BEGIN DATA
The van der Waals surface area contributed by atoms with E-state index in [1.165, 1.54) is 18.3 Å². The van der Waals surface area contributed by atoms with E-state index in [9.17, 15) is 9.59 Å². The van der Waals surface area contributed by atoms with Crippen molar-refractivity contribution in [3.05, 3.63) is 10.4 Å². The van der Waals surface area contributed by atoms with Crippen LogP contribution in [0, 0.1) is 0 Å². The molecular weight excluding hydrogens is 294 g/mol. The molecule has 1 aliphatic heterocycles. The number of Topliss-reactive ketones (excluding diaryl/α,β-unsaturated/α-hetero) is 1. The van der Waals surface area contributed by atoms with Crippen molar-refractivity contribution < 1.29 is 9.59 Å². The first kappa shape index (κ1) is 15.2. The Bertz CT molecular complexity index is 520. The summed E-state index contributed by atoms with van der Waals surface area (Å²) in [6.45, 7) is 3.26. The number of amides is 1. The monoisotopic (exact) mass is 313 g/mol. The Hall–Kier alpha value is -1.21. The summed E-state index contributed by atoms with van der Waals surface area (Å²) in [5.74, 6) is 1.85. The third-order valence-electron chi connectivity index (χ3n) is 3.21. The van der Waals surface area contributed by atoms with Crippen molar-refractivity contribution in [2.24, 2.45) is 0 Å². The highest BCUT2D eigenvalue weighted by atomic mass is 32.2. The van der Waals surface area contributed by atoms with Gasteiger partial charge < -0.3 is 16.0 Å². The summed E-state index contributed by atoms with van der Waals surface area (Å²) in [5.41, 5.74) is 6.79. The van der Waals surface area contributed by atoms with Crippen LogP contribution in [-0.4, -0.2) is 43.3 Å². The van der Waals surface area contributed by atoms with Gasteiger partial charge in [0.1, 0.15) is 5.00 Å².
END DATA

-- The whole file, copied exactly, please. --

The van der Waals surface area contributed by atoms with E-state index in [1.165, 1.54) is 18.3 Å². The van der Waals surface area contributed by atoms with E-state index in [9.17, 15) is 9.59 Å². The van der Waals surface area contributed by atoms with Crippen molar-refractivity contribution in [3.05, 3.63) is 10.4 Å². The van der Waals surface area contributed by atoms with Crippen LogP contribution in [0, 0.1) is 0 Å². The molecular weight excluding hydrogens is 294 g/mol. The molecule has 1 aliphatic heterocycles. The number of Topliss-reactive ketones (excluding diaryl/α,β-unsaturated/α-hetero) is 1. The van der Waals surface area contributed by atoms with Crippen molar-refractivity contribution < 1.29 is 9.59 Å². The first kappa shape index (κ1) is 15.2. The Bertz CT molecular complexity index is 520. The summed E-state index contributed by atoms with van der Waals surface area (Å²) in [6.45, 7) is 3.26. The number of amides is 1. The monoisotopic (exact) mass is 313 g/mol. The Hall–Kier alpha value is -1.21. The summed E-state index contributed by atoms with van der Waals surface area (Å²) in [5.74, 6) is 1.85. The third-order valence-electron chi connectivity index (χ3n) is 3.21. The van der Waals surface area contributed by atoms with Crippen molar-refractivity contribution in [2.24, 2.45) is 0 Å². The highest BCUT2D eigenvalue weighted by atomic mass is 32.2. The van der Waals surface area contributed by atoms with Gasteiger partial charge < -0.3 is 16.0 Å². The summed E-state index contributed by atoms with van der Waals surface area (Å²) in [5.41, 5.74) is 6.79. The van der Waals surface area contributed by atoms with Crippen LogP contribution in [-0.4, -0.2) is 43.3 Å². The van der Waals surface area contributed by atoms with Gasteiger partial charge in [0.1, 0.15) is 5.00 Å².